Hygge and Your Writing

You’ve probably heard of the hygge craze. But, just in case you haven’t, hygge (hue-gah) is a Danish word with no exact translation in English, but basically means cozy. It refers to a sort of aesthetic, and can be complex. The Danish have it down to a seemingly innate science.  Hygge is warm (and often expensive) lighting, gatherings with fmily, and wrapping up in a blanket with a warm tea or coffee to read. Candles are often involved.

That said, what is your writing space like? Do you have a writing space?

There’s a reason people often head out to coffee shops and book stores to write. These places tend to have quiet atmospheres, warm lighting, and hot drinks. In a book store, inspiration surrounds you. It’s hygge. But it isn’t home, and what if inspiration strikes you after closing time?

You need a space in which to write where you live.

For those of us in tiny quarters, or those who have small children running amok, that’s easier said than done. Fortunately, tininess can be a major component of hygge, and hygge can be a major component of cranking out words.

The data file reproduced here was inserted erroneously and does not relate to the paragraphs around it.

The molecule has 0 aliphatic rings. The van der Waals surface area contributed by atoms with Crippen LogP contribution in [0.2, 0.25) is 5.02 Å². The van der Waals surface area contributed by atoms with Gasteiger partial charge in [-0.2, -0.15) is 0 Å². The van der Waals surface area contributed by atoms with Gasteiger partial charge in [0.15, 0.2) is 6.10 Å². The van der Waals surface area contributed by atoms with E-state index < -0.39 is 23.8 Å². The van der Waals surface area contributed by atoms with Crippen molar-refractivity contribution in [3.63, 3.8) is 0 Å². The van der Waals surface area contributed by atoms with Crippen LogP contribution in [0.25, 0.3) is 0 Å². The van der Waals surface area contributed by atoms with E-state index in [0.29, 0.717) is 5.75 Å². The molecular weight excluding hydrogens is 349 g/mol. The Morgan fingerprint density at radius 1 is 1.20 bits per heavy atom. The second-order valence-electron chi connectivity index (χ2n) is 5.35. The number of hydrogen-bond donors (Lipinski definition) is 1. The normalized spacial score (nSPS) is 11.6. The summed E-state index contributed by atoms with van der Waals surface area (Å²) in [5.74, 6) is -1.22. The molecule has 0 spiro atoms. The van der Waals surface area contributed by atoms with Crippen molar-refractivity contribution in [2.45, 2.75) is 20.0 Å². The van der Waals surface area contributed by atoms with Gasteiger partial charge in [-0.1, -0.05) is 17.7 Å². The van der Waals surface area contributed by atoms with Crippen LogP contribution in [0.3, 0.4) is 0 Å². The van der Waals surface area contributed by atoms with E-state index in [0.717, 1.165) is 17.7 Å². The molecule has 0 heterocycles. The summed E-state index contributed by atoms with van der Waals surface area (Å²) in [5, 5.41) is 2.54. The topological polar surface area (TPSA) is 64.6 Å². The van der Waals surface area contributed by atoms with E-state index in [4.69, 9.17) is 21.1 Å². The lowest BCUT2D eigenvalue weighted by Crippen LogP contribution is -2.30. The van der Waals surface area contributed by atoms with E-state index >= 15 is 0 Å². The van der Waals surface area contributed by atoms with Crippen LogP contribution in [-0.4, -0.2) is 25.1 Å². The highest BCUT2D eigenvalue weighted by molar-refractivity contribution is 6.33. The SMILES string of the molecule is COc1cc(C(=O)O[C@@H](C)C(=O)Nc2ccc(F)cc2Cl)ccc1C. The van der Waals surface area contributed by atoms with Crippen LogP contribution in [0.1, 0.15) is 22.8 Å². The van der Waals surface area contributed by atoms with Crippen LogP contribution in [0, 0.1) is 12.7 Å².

All you need is a tiny corner in which to write; ideally it should be your tiny corner. No toys in the tiny corner. No work supplies in the tiny corner. Nobody’s stuff but yours, and of your stuff, only your writing machine and a small number of things which bring you happiness.

Try:

  1. A surface on which to place your laptop/tablet/notebook/typewriter. A lap desk counts.
  2. A chair, preferably comfortable but not so cushioned you sink into it. Something that promotes good posture without hurting your ass if you sit a good while.
  3. For the cold-natured, a heating pad, socks, bedroom slippers, thick bathrobe, or soft blanket is a must.
  4. A candle, lit. If scented, it must not be offensive or too strong. I sometimes use incense.
  5. Minimal distraction. A small plant is ideal. If there are trinkets, they should bring you joy and be few in number.
  6. A drink. Coffee or tea are preferable, but if you’d rather have something else, you do you.
  7. A view outside is great, but not a must.
  8. If you listen to music, it should be unobtrusive and of a quiet volume. Classical is ideal. Try listening to a study station on Spotify or Pandora; these numbers don’t typically have much variation of intensity, making them less distracting.

A writing space need not be your own home office. It only needs to be a space specifically set aside for writing, and should be completely clutter free. If you need to dust first in order to relax, do so. Don’t leave toys/clothes/syringes scattered around on the floor; tidy up before you write.

For more information on the art of hygge, check out this book.

4 thoughts on “Hygge and Your Writing

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